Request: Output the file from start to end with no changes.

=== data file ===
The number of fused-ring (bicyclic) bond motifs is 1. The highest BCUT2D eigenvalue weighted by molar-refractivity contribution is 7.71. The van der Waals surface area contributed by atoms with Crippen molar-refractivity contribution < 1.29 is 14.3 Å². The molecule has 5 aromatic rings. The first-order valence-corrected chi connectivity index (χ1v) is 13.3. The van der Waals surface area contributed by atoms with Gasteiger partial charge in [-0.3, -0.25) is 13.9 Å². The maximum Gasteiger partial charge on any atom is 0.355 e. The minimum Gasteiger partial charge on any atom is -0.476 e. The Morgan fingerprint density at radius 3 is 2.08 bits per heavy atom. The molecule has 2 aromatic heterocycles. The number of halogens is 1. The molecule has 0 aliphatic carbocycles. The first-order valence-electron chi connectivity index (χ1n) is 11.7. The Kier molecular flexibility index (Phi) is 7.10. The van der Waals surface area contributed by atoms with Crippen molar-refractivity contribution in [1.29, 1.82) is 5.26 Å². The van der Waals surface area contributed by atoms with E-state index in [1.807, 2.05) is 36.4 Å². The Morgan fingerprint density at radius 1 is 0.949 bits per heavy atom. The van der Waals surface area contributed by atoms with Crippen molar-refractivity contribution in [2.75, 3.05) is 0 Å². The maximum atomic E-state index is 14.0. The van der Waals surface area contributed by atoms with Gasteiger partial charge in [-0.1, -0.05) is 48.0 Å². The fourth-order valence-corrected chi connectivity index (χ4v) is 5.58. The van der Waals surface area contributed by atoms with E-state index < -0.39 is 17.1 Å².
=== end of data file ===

The number of fused-ring (bicyclic) bond motifs is 1. The highest BCUT2D eigenvalue weighted by molar-refractivity contribution is 7.71. The van der Waals surface area contributed by atoms with Crippen molar-refractivity contribution < 1.29 is 14.3 Å². The molecule has 5 aromatic rings. The first-order valence-corrected chi connectivity index (χ1v) is 13.3. The van der Waals surface area contributed by atoms with Gasteiger partial charge in [-0.3, -0.25) is 13.9 Å². The maximum Gasteiger partial charge on any atom is 0.355 e. The minimum Gasteiger partial charge on any atom is -0.476 e. The Morgan fingerprint density at radius 3 is 2.08 bits per heavy atom. The molecule has 2 aromatic heterocycles. The number of halogens is 1. The molecule has 0 aliphatic carbocycles. The first-order valence-electron chi connectivity index (χ1n) is 11.7. The Kier molecular flexibility index (Phi) is 7.10. The van der Waals surface area contributed by atoms with Crippen molar-refractivity contribution in [1.29, 1.82) is 5.26 Å². The van der Waals surface area contributed by atoms with E-state index in [1.807, 2.05) is 36.4 Å². The Morgan fingerprint density at radius 1 is 0.949 bits per heavy atom. The van der Waals surface area contributed by atoms with Crippen molar-refractivity contribution in [2.75, 3.05) is 0 Å². The maximum atomic E-state index is 14.0. The van der Waals surface area contributed by atoms with Gasteiger partial charge in [-0.1, -0.05) is 48.0 Å². The fourth-order valence-corrected chi connectivity index (χ4v) is 5.58. The van der Waals surface area contributed by atoms with E-state index < -0.39 is 17.1 Å².